Spencer Oliver (boxer)

From Wikipedia, the free encyclopedia
Jump to navigation Jump to search
Spencer Oliver
Nickname(s)The Omen
Height1.63 m (5 ft 4 in)
NationalityBritish / English
Born (1975-03-27) 27 March 1975 (age 43)
Boxing record
Total fights15
Wins by KO9

Spencer Oliver (born 27 March 1975) is an English former professional boxer. He was nicknamed "The Omen".

Oliver won a silver medal for England in the bantamweight division at the 1994 Commonwealth Games in Victoria, Canada.[1]

Professional career[edit]

From 1995 to 1998, Oliver competed as a professional. When he defeated Bulgaria's Martin Krastev in May 1997 he became the European (EBU) super bantamweight champion. He held onto the title for a year, defending it on three occasions with wins over Serge Poilblan, Vincenzo Belcastro and Fabrice Benichou.[2]


In May 1998 he sought to defend his title again with a bout against Sergey Devakov at Royal Albert Hall in London, which ended with Oliver suffering life-threatening injuries. Two minutes into the 10th round, Oliver was felled by a right hook and was counted out, the first loss of his career.[3] It then became apparent that Spencer was seriously injured, a blood clot had formed in his brain, caused by a blood vessel that had been torn from a blow he received earlier in the fight.[4] Spencer's cutman, Eddie Carter, is credited for saving his life, by instructing the paramedics to sedate the boxer in order to minimise the damage.[5] For 15 minutes he was treated in the ring by paramedics and supplied with oxygen, before being taken unconscious to Charing Cross Hospital. He was later transferred to a specialist neurology hospital and underwent a successful operation to remove the blood clot.[6]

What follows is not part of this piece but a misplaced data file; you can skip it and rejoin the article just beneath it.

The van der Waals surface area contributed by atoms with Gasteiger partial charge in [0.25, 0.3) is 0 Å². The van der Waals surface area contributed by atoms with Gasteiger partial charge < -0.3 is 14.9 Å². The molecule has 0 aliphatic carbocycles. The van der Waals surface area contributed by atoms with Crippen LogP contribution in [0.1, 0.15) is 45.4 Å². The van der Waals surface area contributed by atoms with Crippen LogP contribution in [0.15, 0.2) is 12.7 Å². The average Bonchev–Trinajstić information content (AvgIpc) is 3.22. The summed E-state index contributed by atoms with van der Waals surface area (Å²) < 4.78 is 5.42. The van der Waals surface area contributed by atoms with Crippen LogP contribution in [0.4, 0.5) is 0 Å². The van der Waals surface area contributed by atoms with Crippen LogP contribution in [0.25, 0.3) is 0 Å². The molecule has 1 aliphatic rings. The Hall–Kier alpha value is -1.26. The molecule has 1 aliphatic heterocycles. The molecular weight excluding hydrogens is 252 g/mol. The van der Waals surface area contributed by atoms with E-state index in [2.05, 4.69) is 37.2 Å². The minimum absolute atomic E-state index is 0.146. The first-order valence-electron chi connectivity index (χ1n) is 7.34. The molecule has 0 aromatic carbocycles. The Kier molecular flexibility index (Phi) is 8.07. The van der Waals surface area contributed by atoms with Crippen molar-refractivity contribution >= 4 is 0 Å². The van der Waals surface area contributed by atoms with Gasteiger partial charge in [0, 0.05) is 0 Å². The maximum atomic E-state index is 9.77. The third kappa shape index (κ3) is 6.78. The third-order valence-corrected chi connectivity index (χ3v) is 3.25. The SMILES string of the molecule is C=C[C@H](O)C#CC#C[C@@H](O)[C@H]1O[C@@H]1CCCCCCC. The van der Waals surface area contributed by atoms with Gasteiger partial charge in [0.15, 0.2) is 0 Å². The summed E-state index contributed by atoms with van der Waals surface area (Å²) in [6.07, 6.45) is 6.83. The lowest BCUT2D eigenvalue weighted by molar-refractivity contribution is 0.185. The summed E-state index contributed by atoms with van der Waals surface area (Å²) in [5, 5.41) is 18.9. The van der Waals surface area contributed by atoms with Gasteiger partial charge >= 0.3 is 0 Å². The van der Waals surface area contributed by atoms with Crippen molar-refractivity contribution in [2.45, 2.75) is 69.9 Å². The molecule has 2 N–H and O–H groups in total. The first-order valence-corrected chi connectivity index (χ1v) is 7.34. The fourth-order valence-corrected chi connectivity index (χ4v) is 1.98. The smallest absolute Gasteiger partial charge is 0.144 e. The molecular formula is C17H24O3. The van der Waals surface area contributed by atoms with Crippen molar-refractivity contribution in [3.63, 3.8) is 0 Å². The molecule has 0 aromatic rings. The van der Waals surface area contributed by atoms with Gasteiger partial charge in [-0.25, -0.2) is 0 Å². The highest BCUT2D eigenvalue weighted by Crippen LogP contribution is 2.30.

Later life[edit]

Oliver now works as a pundit for Sky Sports and runs a boxing school in Edgware, London. He also hosts a boxing podcast with Jake Wood called Pound for Pound. [7]


  1. ^ "Pugilist declares gold is for his parents". The Canberra Times. 29 August 1994. p. 27. Retrieved 26 December 2016.
  2. ^ "Boxing: Champion Thompson looks ahead to Nelson showdown". The Independent. 6 October 1997. Retrieved 26 December 2016.
  3. ^ Jones, Ken (4 May 1998). "Boxing: Why Oliver's plight is so shocking". The Independent. Retrieved 26 December 2016.
  4. ^ "Surgeon's fears for boxer". BBC News. 4 May 1998. Retrieved 26 December 2016.
  5. ^ "Oliver's good omens". Sky Sports. 11 February 2011. Retrieved 26 December 2016.
  6. ^ "Boxing champ 'out of danger'". BBC News. 6 May 1998. Retrieved 26 December 2016.
  7. ^ "Boxing Training School". boxingschool.co.uk. Retrieved 26 December 2016.

External links[edit]